The reboot your RPi one last time to complete the upgrade process.

To check the OS version of Raspbian you are running, run this command.

cat /etc/os-release

And remember…. Make a new backup of your RPi once you have finished testing things out on your new upgraded OS version.

12 April 2020

Restoring your RPi

As I’ve said before, the data running on your RPi is only as good as it’s last backup. You have already backed up your RPi, right?

This article is going to cover how to restore the backup image of your RPi with Windows. While can also restore it using Linux or MacOS, I’m not going to cover those as I primarily use the Windows Operating System. If you desire more info on the RPi backup/restore process, please consult the official documentation here.

Restore on Windows

In Windows, we’ll use a utility called “Win32 Disk Imager”. If you followed my previous article on backing up your RPi you should already have it installed. If you haven’t, please go download and install Win32 Disk Imager onto your computer. It is this software that will allow us to restore the full image copy we made back to the micro-SD card of your RPi.

On your Windows computer, open the Win32 Disk Imager program.

In the upper right, under ‘Device’, select the drive letter of the card reader.
Mine is “D:\”, your will likely be different.

In the ‘Image File’ box, click on the folder button to browse to, and select, the location of your backup image file, which you’d like to restore.

Click the ‘Write’ button at the button to begin restoring your backup image.
There will be a popup message that warns about writing to the device, click ‘Yes’ and it will begin your restore

Once the restore completes, there will be a popup message stating that the write is complete that you need to click ‘OK’ to.

Your restore is now complete!

Go ahead and eject the card from your card reader and return it to your RPi. You can then reconnect the power and turn it back on. Everything should be there, exactly as it was at the time you made the backup.

12 April 2020

Backing up your RPi

Like any other computer system, the data running on your RPi is only as good as it’s last backup. Heck, have you ever even backed-up your RPi since you got it up and running? Well let me show you how to get backed-up so that you can get back up in the event that you ever have a RPi catastrophe.

This article is going to focus on backing up your RPi with Windows. While can also back it up using Linux or MacOS, I’m not going to cover those as I primarily use the Windows Operating System. If you desire more info on backing up your RPi, please consult the official documentation here.

Backup on Windows

In Windows, we’ll use a utility called “Win32 Disk Imager”. Go ahead and download and install Win32 Disk Imager onto your computer. It will allow us to make a full image copy of the micro-SD card that is used in our RPi. That way we can restore a 1:1 image of that micro-SD card as it is at the time of backup, back onto the card or onto a new card if we ever need to. We can keep that image copy on a desktop or NAS or cloud storage.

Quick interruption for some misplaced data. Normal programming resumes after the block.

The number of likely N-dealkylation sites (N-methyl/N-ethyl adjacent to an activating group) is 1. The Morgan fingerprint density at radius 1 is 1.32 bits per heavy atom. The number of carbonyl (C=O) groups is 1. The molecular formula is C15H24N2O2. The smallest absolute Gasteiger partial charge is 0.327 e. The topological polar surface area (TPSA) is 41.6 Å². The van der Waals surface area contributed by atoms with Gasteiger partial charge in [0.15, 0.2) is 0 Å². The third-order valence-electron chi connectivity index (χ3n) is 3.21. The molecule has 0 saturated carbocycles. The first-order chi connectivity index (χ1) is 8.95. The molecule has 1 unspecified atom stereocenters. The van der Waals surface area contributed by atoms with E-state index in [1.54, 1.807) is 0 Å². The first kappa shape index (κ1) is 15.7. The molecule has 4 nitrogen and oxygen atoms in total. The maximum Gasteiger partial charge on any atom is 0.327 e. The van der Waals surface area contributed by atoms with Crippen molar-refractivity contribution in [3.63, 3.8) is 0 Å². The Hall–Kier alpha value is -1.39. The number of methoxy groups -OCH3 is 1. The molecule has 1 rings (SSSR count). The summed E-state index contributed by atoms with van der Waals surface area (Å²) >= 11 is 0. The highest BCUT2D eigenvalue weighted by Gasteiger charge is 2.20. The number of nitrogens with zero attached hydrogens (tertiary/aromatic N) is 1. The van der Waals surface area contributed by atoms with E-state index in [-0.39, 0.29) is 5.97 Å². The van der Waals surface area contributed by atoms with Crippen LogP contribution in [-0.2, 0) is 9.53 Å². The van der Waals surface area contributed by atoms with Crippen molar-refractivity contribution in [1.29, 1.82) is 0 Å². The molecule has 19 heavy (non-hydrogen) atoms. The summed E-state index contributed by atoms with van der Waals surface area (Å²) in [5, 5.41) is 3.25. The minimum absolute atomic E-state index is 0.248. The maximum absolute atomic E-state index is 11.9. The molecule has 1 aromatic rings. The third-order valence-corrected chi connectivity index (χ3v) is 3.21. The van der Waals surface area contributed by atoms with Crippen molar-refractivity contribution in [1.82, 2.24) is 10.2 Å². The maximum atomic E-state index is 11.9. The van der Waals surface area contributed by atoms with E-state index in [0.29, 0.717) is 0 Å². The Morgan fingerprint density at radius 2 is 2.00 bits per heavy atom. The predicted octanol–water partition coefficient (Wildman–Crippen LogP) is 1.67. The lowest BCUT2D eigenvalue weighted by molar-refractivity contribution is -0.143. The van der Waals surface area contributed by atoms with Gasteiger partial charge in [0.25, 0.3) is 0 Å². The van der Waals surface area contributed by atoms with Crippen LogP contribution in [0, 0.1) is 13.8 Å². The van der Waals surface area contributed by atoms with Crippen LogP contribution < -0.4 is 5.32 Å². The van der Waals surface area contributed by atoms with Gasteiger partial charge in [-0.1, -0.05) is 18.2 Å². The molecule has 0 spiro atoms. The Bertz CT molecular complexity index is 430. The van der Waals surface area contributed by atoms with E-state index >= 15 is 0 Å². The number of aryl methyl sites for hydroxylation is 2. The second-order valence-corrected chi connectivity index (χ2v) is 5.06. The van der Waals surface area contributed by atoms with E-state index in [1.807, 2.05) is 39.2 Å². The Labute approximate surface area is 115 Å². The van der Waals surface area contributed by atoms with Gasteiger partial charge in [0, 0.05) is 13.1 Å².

Start by shutting down the RPi with the following command.

sudo shutdown now

One the RPi has shut down, disconnect the power. You can now pull the micro-SD card out of it. Place it into the the card reader on your Windows computer. This might be a usb adapter that you are using, or there might be a SD slot on your laptop that will take a “micro-SD to SD card” adapter.

On your Windows computer, open the Win32 Disk Imager program.

In the upper right, under ‘Device’, select the drive letter of the card reader.
Mine is “D:\”, your will likely be different.

In the ‘Image File’ box, click on the folder button to browse to, and select, the location of where you would like to save the image file to.

Click the ‘Read’ button at the button to begin creating your backup image.

Once the backup completes, there will be a popup message you need to click ‘OK’ to.

Your backup is complete!

Go ahead and eject the card from your card reader and return it to your RPi. You can then reconnect the power and turn it back on.

You can now restore you RPi to this point-in-time image when anything ever goes wrong in the future.

10 April 2020

How to setup WiFi on headless RPi

These instructions are straight from the RPi documentation (which can be found here).

If you do not use a monitor or keyboard to run your Pi (known as headless), but you still need to do some wireless setup, there is a facility to enable wireless networking and SSH when creating a image.

Once an image is created on an SD card, by inserting it into a card reader on a Linux or Windows machines the boot folder can be accessed. Adding certain files to this folder will activate certain setup features on the first boot of the Pi itself.

Setting up wireless networking

You will need to define a “wpa_supplicant.conf” file for your particular wireless network. Put this file in the boot folder, and when the Pi first boots, it will copy that file into the correct location in the Linux root file system and use those settings to start up wireless networking.

“wpa_supplicant.conf” file example:

ctrl_interface=DIR=/var/run/wpa_supplicant GROUP=netdev
country=<Insert country code here>

 ssid="<Name of your WiFi>"
 psk="<Password for your WiFi>"

Note that some older WiFi dongles don’t support 5GHz networks.

More information on the “wpa_supplicant.conf” file can be found here. See Wikipedia for a list of country codes.